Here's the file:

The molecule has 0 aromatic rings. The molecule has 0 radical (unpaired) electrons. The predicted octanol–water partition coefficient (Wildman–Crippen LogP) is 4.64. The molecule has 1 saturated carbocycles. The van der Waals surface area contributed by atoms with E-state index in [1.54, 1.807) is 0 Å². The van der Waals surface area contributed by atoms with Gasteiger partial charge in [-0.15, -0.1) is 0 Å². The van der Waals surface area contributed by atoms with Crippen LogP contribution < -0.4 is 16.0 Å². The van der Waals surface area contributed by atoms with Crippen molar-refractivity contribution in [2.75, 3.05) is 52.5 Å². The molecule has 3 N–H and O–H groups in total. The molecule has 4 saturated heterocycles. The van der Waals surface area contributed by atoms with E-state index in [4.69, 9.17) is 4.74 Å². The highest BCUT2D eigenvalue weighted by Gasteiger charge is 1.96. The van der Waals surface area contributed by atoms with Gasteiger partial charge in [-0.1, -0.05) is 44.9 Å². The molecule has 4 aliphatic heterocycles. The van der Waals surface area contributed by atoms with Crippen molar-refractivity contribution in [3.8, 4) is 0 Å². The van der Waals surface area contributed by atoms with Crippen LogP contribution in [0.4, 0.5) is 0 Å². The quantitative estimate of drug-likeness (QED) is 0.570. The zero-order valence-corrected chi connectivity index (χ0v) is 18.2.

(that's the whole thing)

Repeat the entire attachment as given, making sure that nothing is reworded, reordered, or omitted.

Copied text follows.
The molecule has 0 aromatic rings. The molecule has 0 radical (unpaired) electrons. The predicted octanol–water partition coefficient (Wildman–Crippen LogP) is 4.64. The molecule has 1 saturated carbocycles. The van der Waals surface area contributed by atoms with E-state index in [1.54, 1.807) is 0 Å². The van der Waals surface area contributed by atoms with Gasteiger partial charge in [-0.15, -0.1) is 0 Å². The van der Waals surface area contributed by atoms with Crippen LogP contribution < -0.4 is 16.0 Å². The van der Waals surface area contributed by atoms with Crippen molar-refractivity contribution in [2.75, 3.05) is 52.5 Å². The molecule has 3 N–H and O–H groups in total. The molecule has 4 saturated heterocycles. The van der Waals surface area contributed by atoms with E-state index in [4.69, 9.17) is 4.74 Å². The highest BCUT2D eigenvalue weighted by Gasteiger charge is 1.96. The van der Waals surface area contributed by atoms with Gasteiger partial charge in [-0.1, -0.05) is 44.9 Å². The molecule has 4 aliphatic heterocycles. The van der Waals surface area contributed by atoms with Crippen molar-refractivity contribution in [3.8, 4) is 0 Å². The van der Waals surface area contributed by atoms with Crippen LogP contribution in [0.4, 0.5) is 0 Å². The quantitative estimate of drug-likeness (QED) is 0.570. The zero-order valence-corrected chi connectivity index (χ0v) is 18.2.